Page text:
According to the Internal Revenue Service, more than 60 million Americans have individual retirement accounts with an estimated value exceeding $11 trillion. If you are an IRA owner, here are four things to do each year to make sure your IRA is in good shape.
- Review your IRA beneficiary designations. This is especially important if you have experienced a significant life event like a marriage, divorce, or death of a spouse. These events can be overwhelming and it is common for people to completely forget to update their IRA beneficiaries. An annual review will help make sure your beneficiary designations are in proper order.
- Take full advantage of IRA funding opportunities. IRAs and other retirement accounts provide excellent tax incentives to save for retirement. However, you are limited in how much money you can add to your IRA each year. If you want to maximize the value of your IRA, you need to make sure you maximize your annual contribution.
- Compute your RMD and make sure you take it before year-end. Once you turn 72 years old, you are required to take a minimum distribution from your retirement accounts every year. Your RMD for a particular year is calculated based on the value of your IRA at the end of the prior year and your IRS distribution period which is determined by your age at the end of the current year. Your advisor or brokerage firm can help you calculate the amount of your RMD.
Distributions from IRAs are pretty flexible. If you have multiple IRAs, you can take the RMD for one IRA out of a different IRA or you can aggregate them all together and take the entire distribution from a single IRA. The RMD deadline is December 31. If you fail to withdraw the full amount of your RMD by that deadline, you will be subject to a penalty equal to 50 percent of the undistributed amount.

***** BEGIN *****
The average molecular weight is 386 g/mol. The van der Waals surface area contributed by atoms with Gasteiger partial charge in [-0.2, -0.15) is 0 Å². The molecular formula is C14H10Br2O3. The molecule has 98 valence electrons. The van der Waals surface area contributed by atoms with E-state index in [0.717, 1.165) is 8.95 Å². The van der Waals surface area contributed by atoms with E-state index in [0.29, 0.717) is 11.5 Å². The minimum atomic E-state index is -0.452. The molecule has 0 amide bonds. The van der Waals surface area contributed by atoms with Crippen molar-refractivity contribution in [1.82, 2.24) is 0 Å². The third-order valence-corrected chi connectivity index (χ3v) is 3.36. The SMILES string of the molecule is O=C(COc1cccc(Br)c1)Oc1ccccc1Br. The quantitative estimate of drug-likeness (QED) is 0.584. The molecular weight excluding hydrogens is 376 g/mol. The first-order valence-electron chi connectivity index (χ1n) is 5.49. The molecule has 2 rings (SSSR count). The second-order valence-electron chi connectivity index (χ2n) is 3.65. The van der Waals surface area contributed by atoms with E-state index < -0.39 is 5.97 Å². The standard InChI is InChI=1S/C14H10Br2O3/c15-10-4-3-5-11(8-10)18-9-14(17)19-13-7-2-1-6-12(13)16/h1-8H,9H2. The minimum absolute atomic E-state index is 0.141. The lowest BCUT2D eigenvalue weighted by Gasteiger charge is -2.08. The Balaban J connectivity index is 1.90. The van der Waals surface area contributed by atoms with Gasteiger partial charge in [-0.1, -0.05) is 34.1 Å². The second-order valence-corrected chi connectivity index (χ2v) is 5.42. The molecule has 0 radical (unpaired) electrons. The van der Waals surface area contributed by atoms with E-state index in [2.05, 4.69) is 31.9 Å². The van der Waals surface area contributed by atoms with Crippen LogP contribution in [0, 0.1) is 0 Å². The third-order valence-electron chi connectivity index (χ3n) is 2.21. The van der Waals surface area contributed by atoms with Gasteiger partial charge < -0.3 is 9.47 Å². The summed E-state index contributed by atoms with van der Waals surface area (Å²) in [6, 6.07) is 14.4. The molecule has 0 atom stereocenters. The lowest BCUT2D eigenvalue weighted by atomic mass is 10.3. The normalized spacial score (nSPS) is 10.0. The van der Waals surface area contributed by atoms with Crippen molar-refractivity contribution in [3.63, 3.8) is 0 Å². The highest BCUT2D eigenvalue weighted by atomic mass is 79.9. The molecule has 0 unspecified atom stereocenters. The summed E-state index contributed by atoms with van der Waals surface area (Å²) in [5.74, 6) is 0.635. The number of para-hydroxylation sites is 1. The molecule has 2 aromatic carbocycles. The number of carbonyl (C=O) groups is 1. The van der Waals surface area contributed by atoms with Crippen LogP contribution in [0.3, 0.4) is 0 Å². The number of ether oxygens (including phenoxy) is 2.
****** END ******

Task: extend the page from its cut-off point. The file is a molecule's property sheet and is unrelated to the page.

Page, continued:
Sometimes people miss the RMD deadline for reasons outside of their control. If you are in that situation, you can request a waiver of the penalty by filing IRS Form 5329, Additional Taxes on Qualified Plans (including IRAs) and Other Tax-Favored Accounts. If you can make the case that the shortfall was due to a reasonable error and that you are taking steps to remedy the shortfall, you have a very good chance of escaping the penalty. Remedying the shortfall includes taking the withdrawals and paying the associated taxes.
- Give yourself ample time to deal with special RMD situations. Withdrawing your RMD is easy if your IRA is invested in liquid financial assets like mutual funds or stocks and bonds. However, if you have a self-directed IRA invested in real estate or other illiquid assets, you may face special challenges. These special situations can take time to resolve.
For example, consider the situation caused by a self-directed IRA invested in rental property. The rental property may have significant value which would mean a large RMD. If the IRA does not have enough cash to cover the RMD, how would you fund the distribution? Fortunately, you have a couple of options.
The first option is to take the RMD from another IRA with more liquid assets. A second option is to partially distribute the property to yourself from the self-directed IRA. This distribution can be accomplished by drafting a new quit claim deed for the property showing updated ownership percentages split between you and your IRA. You would send the updated deed to the self-directed IRA custodian for their approval and signature. Once approved, you would file the deed with the county recorder’s office. The custodian will report the distribution to the IRS using Form 1099R. Although the process is simple, it takes time, so make sure you get started early enough to get it done before the RMD deadline.
Steven C. Merrell MBA, CFP®, AIF® is a Partner at Monterey Private Wealth, Inc., a Wealth Management Firm in Monterey. He welcomes your questions about investments, taxes, retirement, or estate planning. You can contact Steve by calling 831-372-3426 or emailing him at firstname.lastname@example.org.